Italian-born chef Raffaele Dall'Erta warns against stuffed pasta shells, explaining that the large shells bathed in sauce are an ideal vessel for hiding fillings made from unused ingredients. If the shells are "on special," it's a giveaway that they're probably not so special at all, at least in terms of freshness.

Equally suspect are meatballs, particularly if camouflaged by spaghetti. Not only are meatballs magnets for leftovers, but according to chef Max Hardy, they're usually made ahead of time and aren't always fresh. For purists, it's actually somewhat of a scam for an authentic Italian restaurant to be serving spaghetti and meatballs in the first place since the dish doesn't even exist in Italy.

Margherita at Italian restaurants is not your friend

Another ubiquitous favorite at any Italian restaurant, pizza Margherita, does indeed have Italian bona fides. According to legend, when Italy's King Umberto and Queen Margherita made a royal visit to Naples in 1899, the queen, supposedly fed up with fancy French cuisine, requested some simple, unpretentious local fare. Her wish was the command of premier pizzaiolo Raffaele Esposito, who created a pie in the colors of the recently unified nation's flag: red (tomato sauce), white (mozzarella), and green (basil).

It was subsequently named after Her (happy) Highness. The tri-color pizza went on to become an edible Italian icon. However, that doesn't mean you should automatically order one. When Insider asked a panel of chefs to list the worst things to order at an Italian restaurant, Julia Helton, the former executive chef of an Italian restaurant, confessed that it's precisely the Margherita's simplicity that makes it one of the most overpriced items on any restaurant menu. As Helton sees it, being charged double digits for some dough topped with a bit of tomato sauce, a quarter log of mozzarella, and a few basil leaves is a "total rip-off." To satisfy your pizza craving, Helton recommends pies you can't easily make at home or order-in, preferably options that, wood-fired and topped with more unusual ingredients, are fit for a queen.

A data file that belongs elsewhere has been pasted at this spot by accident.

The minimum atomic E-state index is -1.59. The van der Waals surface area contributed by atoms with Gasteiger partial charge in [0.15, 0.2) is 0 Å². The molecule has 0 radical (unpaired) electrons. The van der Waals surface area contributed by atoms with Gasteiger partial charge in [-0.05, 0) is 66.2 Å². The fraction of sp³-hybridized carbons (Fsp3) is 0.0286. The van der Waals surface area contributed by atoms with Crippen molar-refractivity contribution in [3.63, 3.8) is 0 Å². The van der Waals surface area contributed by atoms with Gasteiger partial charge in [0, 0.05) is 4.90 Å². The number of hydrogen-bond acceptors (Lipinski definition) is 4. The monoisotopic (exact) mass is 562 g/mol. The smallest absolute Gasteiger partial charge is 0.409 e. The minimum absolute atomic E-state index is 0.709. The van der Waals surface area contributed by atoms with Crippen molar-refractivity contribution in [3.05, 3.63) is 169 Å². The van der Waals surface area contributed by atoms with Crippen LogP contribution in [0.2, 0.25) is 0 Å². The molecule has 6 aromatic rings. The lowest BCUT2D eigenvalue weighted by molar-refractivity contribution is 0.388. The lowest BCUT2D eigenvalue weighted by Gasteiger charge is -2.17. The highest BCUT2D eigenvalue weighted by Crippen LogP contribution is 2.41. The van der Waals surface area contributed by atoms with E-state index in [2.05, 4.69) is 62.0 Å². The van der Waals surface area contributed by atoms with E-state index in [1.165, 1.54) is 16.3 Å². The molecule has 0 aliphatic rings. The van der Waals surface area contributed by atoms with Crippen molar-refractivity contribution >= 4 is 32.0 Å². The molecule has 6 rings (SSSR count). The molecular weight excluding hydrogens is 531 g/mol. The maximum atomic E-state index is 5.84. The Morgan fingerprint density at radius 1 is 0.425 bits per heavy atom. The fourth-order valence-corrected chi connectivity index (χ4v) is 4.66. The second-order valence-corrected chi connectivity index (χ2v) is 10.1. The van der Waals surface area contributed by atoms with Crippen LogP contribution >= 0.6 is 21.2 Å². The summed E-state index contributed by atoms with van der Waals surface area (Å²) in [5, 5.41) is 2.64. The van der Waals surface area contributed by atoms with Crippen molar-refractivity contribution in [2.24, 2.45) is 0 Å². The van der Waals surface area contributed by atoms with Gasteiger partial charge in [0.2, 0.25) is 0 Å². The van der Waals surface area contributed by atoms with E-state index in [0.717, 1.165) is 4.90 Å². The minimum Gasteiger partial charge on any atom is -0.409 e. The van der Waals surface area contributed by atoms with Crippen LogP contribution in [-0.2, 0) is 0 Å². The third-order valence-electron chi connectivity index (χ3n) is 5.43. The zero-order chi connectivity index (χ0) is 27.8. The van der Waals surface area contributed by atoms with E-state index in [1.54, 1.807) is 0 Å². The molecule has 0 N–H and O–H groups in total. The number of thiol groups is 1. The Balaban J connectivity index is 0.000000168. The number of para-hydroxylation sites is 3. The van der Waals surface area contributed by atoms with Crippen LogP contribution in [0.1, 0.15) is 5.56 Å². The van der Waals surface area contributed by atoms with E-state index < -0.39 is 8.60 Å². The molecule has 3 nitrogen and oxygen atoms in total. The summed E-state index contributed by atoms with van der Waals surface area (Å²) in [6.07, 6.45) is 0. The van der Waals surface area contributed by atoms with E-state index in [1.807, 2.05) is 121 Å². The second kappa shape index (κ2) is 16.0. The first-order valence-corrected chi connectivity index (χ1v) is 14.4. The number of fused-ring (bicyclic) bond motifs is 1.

Gnocchi is a cheap filler-upper at Italian restaurants

It's believed that ancient Romans discovered gnocchi in the Middle East, where it was made from semolina flour. Back in Italy, they added milk, eggs, and parmesan to the dumplings and baked them into a dish known as gnocchi alla Romana. Northern Italians swapped out the semolina for homegrown spuds, creating gnocchi de patate, most commonly enjoyed today.

As FSR reports, the potato dumpling is becoming increasingly popular in the U.S. Yet the fact that gnocchi isn't quite as mainstream as spaghetti, ravioli, and risotto lends it a certain cachet. Its relative unusualness, coupled with the time and dexterity required to make gnocchi, seemingly allows some restaurants to feel justified in charging elevated prices or serving pre-packaged varieties. An example of such "corner-cutting" was (unpleasantly) experienced by a Portland Press Herald food writer who reviewed an Italian restaurant that prides itself on serving "truly authentic" Italian cuisine.

Even when gnocchi is freshly made, because it's a heavier, more filling dish, some restaurants see it as an inexpensive antidote to more pricey, protein-packed options. As Don Odiorne, vice president of food service for the Idaho Potato Commision tells FSR, chefs have increasingly turned to potato gnocchi as a way to offset elevated meat prices. Inverting the old meat-and-potatoes formula, many restaurants are increasingly offering more affordable (for them) potato gnocchi with a euphemistically "petite portion" of meat on the side.

How artisanal is your gelato at Italian restaurants?

After a rich Italian restaurant meal, who doesn't have the urge to scream for a palate-cleansing gelato? If you knew how much your gelato is marked up, you'd scream even louder.